TwinTree Insert


Chapter Twelve
MR Contrast Agents

12-01 More Magnetism

agnetic resonance contrast agents aim at changing signal intensity and thus image contrast. The main contrast parameters in MR imaging are proton den­si­ty, the relaxation times, and magnetic susceptibility.

It is rather difficult to alter the water content of tissues. Therefore, the magnetic pro­per­ties have been the major target for the de­ve­lop­ment of contrast changing agents. Magnetic susceptibility describes the abi­li­ty of a material or substance to be­come magnetized by an external magnetic field.

So, let’s change — for instance — the field lines (Figure 12-01).

Figure 12-01:
In which direction do we go? Where are the field lines?

All substances are diamagnetic. A strong external magnetic field speeds up or slows down the electrons orbiting in atoms in such a way as to oppose the action of the external field. These materials partly expel from their interior the magnet field in which they are placed.

Certain materials have ferromagnetic properties, among them iron, nickel, co­balt, and their alloys. Ferromagnetic materials are strongly attracted by mag­nets. In ferromagnetic materials, there is a strong coupling of the individual mag­nets, resulting in their lining up parallel to one another (Figure 12-02a). They lose their magnetic properties when heated above a temperature known as the ‘Curie point’ (770° C for iron, 358° C for nickel, 1120° C for cobalt).

Figure 12-02:
(a) ferromagnetic material: atomic magnets are strongly coupled;
(b) paramagnetic material in an external field: atomic magnets are weakly coupled;
(c) ferrimagnetic material: weak overall magnetism;
(d) antiferromagnetic material: atomic mag­nets coupled in an antiparallel manner, resulting in no magnetism.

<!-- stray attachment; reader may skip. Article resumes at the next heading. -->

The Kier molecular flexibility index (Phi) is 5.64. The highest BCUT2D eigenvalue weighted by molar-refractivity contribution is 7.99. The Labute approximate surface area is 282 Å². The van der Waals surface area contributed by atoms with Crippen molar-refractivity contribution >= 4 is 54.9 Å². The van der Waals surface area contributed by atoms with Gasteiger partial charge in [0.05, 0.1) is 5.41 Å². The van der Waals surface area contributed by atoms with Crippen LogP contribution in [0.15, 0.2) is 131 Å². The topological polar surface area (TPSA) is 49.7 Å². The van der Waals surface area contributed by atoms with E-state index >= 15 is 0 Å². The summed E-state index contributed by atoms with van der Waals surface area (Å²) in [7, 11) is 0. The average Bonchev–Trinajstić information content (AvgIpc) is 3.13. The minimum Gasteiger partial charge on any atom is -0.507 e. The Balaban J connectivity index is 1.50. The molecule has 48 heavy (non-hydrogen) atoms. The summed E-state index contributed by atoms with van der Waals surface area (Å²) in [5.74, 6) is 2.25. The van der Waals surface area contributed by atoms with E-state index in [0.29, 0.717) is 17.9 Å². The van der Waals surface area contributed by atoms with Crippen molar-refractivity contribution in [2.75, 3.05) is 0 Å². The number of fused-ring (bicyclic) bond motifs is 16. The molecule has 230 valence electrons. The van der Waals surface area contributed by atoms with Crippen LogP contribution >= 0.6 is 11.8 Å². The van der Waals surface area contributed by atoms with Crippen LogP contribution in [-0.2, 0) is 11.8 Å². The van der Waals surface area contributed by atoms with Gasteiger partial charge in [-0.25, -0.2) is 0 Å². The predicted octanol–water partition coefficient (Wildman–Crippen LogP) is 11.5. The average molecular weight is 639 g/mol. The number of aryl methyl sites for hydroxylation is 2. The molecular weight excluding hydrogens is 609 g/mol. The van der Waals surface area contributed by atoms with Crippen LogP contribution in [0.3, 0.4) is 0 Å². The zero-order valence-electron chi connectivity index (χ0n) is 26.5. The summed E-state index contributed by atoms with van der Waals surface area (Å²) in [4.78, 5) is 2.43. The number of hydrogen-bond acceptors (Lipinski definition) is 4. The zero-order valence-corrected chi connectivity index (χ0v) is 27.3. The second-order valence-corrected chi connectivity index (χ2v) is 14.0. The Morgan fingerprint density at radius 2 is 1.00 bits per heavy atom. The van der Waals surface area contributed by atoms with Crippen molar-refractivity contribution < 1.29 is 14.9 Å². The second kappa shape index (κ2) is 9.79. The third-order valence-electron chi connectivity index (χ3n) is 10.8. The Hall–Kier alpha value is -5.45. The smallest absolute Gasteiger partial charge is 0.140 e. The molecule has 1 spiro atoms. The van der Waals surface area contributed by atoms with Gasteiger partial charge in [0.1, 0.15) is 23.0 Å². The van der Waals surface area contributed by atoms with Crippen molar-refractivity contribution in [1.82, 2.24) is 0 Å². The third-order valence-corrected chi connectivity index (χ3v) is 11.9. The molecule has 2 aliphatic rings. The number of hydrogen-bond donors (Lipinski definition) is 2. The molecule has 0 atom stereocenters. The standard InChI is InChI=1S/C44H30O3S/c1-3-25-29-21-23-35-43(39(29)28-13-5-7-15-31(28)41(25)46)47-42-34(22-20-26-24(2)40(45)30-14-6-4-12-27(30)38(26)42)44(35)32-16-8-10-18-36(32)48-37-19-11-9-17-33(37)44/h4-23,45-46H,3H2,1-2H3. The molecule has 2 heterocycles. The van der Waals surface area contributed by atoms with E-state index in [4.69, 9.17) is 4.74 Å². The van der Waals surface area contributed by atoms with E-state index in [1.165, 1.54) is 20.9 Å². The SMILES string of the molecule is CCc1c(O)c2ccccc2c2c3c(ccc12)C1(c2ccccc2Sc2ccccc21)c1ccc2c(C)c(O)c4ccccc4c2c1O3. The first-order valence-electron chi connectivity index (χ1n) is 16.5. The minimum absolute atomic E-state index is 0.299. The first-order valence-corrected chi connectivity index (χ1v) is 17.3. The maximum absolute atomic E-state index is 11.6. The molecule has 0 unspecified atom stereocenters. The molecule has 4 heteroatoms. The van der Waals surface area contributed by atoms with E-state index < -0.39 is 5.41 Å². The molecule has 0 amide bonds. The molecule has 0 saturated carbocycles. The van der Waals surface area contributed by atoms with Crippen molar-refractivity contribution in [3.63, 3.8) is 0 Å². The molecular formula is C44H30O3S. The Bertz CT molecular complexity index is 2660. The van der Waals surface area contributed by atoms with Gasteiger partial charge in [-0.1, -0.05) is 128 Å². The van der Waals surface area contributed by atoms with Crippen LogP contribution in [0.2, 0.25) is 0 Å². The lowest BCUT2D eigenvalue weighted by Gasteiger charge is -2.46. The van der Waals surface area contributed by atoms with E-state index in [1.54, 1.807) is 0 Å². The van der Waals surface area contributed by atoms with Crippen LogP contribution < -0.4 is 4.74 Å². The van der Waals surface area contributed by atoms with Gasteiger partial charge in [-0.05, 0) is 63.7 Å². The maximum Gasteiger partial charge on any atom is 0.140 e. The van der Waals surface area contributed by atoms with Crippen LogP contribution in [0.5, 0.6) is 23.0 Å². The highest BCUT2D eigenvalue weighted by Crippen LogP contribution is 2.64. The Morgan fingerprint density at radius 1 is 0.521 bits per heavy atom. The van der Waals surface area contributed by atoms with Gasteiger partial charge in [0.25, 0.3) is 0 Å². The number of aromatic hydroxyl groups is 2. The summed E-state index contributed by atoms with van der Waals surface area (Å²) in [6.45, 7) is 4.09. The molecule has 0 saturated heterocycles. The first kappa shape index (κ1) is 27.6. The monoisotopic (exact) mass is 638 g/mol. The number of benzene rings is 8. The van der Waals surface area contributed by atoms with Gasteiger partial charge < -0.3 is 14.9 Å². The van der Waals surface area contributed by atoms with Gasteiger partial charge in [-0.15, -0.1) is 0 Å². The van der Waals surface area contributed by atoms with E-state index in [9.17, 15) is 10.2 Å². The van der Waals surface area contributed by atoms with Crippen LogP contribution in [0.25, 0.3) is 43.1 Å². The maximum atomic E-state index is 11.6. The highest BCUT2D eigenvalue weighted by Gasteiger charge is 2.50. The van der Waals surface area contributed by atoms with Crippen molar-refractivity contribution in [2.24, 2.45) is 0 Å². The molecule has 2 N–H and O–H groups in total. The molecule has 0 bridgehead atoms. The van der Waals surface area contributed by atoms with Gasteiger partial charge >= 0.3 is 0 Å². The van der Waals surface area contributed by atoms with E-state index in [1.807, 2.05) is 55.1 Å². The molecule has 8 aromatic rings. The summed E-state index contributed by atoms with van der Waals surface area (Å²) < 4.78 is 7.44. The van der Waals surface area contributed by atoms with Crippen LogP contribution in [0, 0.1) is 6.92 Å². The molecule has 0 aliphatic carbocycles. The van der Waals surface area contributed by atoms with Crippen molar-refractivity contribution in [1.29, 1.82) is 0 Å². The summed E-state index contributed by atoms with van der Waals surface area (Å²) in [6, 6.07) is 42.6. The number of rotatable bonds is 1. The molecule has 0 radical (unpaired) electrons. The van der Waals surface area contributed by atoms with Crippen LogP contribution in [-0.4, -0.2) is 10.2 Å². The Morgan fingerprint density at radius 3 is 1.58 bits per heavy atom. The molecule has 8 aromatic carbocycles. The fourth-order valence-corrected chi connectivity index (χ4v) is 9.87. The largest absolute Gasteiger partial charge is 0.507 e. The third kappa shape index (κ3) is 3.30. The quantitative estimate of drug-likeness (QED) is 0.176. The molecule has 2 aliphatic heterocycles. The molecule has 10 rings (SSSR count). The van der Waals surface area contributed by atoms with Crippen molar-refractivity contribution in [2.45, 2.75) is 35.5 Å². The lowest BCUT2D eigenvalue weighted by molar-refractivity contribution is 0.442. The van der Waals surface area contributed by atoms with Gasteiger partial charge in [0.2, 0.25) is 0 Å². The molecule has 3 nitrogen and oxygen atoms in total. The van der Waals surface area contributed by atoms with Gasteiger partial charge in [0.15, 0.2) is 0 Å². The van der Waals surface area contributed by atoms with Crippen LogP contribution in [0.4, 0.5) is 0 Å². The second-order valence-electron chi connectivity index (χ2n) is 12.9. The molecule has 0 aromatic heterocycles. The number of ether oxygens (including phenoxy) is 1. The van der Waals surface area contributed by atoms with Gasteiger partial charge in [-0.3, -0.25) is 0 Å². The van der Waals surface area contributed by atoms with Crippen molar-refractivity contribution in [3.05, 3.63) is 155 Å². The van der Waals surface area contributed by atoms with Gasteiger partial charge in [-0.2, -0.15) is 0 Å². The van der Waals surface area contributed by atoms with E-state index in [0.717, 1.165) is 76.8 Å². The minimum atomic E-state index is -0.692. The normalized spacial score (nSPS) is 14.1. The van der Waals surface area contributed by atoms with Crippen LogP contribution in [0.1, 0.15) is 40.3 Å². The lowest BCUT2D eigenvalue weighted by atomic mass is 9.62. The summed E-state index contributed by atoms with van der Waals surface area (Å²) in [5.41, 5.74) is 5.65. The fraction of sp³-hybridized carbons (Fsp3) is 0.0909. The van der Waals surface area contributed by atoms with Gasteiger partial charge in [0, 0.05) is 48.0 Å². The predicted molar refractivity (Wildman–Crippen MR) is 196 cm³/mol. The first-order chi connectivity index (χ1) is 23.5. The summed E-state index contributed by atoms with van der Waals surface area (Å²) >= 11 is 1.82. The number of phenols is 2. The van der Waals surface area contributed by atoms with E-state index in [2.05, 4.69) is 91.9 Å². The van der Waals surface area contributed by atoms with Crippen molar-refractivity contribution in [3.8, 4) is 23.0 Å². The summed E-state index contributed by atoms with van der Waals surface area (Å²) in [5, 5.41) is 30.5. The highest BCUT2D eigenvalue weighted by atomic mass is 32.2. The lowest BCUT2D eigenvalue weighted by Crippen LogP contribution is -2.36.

Then they begin to show a kind of magnetic behavior which as called pa­ra­mag­ne­tic. Many other elements and compounds are pa­ra­mag­ne­tic at all tem­pe­ra­tu­res, among them oxygen, gadolinium, and manganese (see also Chapter 4). Paramagnetism is due to the presence of little colonies of atomic magnets, in which the individual magnets are weakly, if at all, bound to one another and there­fore capable only of ran­dom orientation in the absence of an external field (Figure 12-02b). Pa­ra­mag­ne­tic substances are feeble in their response to an ex­ter­nal magnetic field.

Superparamagnetic substances have a substantially higher susceptibility.

Ferrimagnetic materials, such as ferrites, are also coupled in an antiparallel fashion, but the overall effect of the individual magnets pointing in one direction ex­ceeds. Thus, the net effect is that of weak overall magnetism (Figure 12-02c).

Antiferromagnetic materials consist of elementary magnets coupled together in opposite directions, resulting in zero net magnetization (Figure 12-02d).

Figure 12-03:
Different magnet compounds and outside magnetic fields.
Diamagnetic substances possess a negative suscepti­bility: χ ≤ 0, paramagnetic substances a small posi­tive susceptibility: χ > 0, superparamagnetic sub­stances a susceptibility 2-3 orders of magnitude stronger than paramagnetic substances: χ > 0, and ferromagnetic substances a large positive susceptibil­ity: χ >> 0.

For diamagnetic material, the value of susceptibility is always negative; for pa­ra­mag­ne­tic, superparamagnetic, and ferromagnetic sub­stan­ces positive. Figure 12-03 shows the response of diamagnetic, paramagnetic, and fer­ro­mag­ne­tic substances to an outside magnetic field.

12-02 Magnetic Resonance Contrast Agent Terms

To be able to develop and compare contrast agents there has to be agreement of how their properties should be measured. Table 12-01 summarizes the latest version (1997) of the Standard Nomenclature of Magnetic Resonance Contrast Agent Terms for relaxation times, relaxation rates, and relaxivities [⇒ EMRF 1997].

Table 12-01:
Recommendations for the Nomenclature of Magnetic Resonance Contrast Agent Terms.

Terminology and Understanding the Fundamentals. Some physicians and researchers are using ‘ap­pa­rent’ T1 for cardiac mapping and mix T2* (in reality T2app), R2* and r2* randomly. In some pub­li­ca­tions, additional terms are also used wrongly or confusingly, for instance T1* (a term which is not ap­pro­pri­­ate because T1 is not affected by suscepti­bility effects) for an apparent T1 (T1app or T1influx).